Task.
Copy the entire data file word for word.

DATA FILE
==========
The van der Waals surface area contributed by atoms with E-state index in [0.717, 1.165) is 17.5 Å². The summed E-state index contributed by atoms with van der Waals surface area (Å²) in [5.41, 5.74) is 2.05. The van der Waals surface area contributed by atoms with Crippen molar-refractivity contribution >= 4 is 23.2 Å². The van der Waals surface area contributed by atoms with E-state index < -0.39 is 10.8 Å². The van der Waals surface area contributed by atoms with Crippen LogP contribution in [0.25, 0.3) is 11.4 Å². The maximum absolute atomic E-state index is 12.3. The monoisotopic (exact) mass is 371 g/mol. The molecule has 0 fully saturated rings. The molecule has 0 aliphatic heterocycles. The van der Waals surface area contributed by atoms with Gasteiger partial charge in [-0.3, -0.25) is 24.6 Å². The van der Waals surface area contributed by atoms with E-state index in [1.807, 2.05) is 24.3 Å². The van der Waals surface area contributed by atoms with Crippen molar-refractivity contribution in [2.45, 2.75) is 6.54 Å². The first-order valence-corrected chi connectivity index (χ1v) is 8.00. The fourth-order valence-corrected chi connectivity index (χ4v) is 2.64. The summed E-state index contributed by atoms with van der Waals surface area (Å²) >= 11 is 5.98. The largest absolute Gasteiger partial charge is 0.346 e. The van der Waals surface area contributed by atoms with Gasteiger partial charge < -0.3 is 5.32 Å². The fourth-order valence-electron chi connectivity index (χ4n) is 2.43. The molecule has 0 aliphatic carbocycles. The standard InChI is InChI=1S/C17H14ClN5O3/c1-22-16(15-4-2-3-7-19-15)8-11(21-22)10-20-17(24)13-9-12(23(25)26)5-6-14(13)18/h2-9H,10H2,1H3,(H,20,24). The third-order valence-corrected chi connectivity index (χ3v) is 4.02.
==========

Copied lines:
The van der Waals surface area contributed by atoms with E-state index in [0.717, 1.165) is 17.5 Å². The summed E-state index contributed by atoms with van der Waals surface area (Å²) in [5.41, 5.74) is 2.05. The van der Waals surface area contributed by atoms with Crippen molar-refractivity contribution >= 4 is 23.2 Å². The van der Waals surface area contributed by atoms with E-state index < -0.39 is 10.8 Å². The van der Waals surface area contributed by atoms with Crippen LogP contribution in [0.25, 0.3) is 11.4 Å². The maximum absolute atomic E-state index is 12.3. The monoisotopic (exact) mass is 371 g/mol. The molecule has 0 fully saturated rings. The molecule has 0 aliphatic heterocycles. The van der Waals surface area contributed by atoms with Gasteiger partial charge in [-0.3, -0.25) is 24.6 Å². The van der Waals surface area contributed by atoms with E-state index in [1.807, 2.05) is 24.3 Å². The van der Waals surface area contributed by atoms with Crippen molar-refractivity contribution in [2.45, 2.75) is 6.54 Å². The first-order valence-corrected chi connectivity index (χ1v) is 8.00. The fourth-order valence-corrected chi connectivity index (χ4v) is 2.64. The summed E-state index contributed by atoms with van der Waals surface area (Å²) >= 11 is 5.98. The largest absolute Gasteiger partial charge is 0.346 e. The van der Waals surface area contributed by atoms with Gasteiger partial charge < -0.3 is 5.32 Å². The fourth-order valence-electron chi connectivity index (χ4n) is 2.43. The molecule has 0 aliphatic carbocycles. The standard InChI is InChI=1S/C17H14ClN5O3/c1-22-16(15-4-2-3-7-19-15)8-11(21-22)10-20-17(24)13-9-12(23(25)26)5-6-14(13)18/h2-9H,10H2,1H3,(H,20,24). The third-order valence-corrected chi connectivity index (χ3v) is 4.02.